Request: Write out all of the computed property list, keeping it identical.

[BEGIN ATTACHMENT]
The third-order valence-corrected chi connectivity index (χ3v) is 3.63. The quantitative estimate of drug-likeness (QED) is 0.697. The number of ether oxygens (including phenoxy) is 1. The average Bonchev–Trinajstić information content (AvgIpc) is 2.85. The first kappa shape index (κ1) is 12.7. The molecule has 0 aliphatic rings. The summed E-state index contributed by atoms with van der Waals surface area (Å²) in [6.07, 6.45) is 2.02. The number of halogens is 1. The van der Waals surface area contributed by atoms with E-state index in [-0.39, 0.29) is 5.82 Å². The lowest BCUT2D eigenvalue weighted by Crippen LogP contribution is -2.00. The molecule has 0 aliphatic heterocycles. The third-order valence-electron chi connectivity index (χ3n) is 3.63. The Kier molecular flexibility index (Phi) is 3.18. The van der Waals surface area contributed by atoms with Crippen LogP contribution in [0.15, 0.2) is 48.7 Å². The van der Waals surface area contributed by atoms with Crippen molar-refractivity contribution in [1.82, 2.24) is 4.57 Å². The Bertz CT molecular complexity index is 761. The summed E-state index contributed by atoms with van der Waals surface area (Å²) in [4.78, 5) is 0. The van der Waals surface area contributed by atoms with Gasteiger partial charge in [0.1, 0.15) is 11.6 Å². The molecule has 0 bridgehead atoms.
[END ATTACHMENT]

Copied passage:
The third-order valence-corrected chi connectivity index (χ3v) is 3.63. The quantitative estimate of drug-likeness (QED) is 0.697. The number of ether oxygens (including phenoxy) is 1. The average Bonchev–Trinajstić information content (AvgIpc) is 2.85. The first kappa shape index (κ1) is 12.7. The molecule has 0 aliphatic rings. The summed E-state index contributed by atoms with van der Waals surface area (Å²) in [6.07, 6.45) is 2.02. The number of halogens is 1. The van der Waals surface area contributed by atoms with E-state index in [-0.39, 0.29) is 5.82 Å². The lowest BCUT2D eigenvalue weighted by Crippen LogP contribution is -2.00. The molecule has 0 aliphatic heterocycles. The third-order valence-electron chi connectivity index (χ3n) is 3.63. The Kier molecular flexibility index (Phi) is 3.18. The van der Waals surface area contributed by atoms with Crippen LogP contribution in [0.15, 0.2) is 48.7 Å². The van der Waals surface area contributed by atoms with Crippen molar-refractivity contribution in [1.82, 2.24) is 4.57 Å². The Bertz CT molecular complexity index is 761. The summed E-state index contributed by atoms with van der Waals surface area (Å²) in [4.78, 5) is 0. The van der Waals surface area contributed by atoms with Gasteiger partial charge in [0.1, 0.15) is 11.6 Å². The molecule has 0 bridgehead atoms.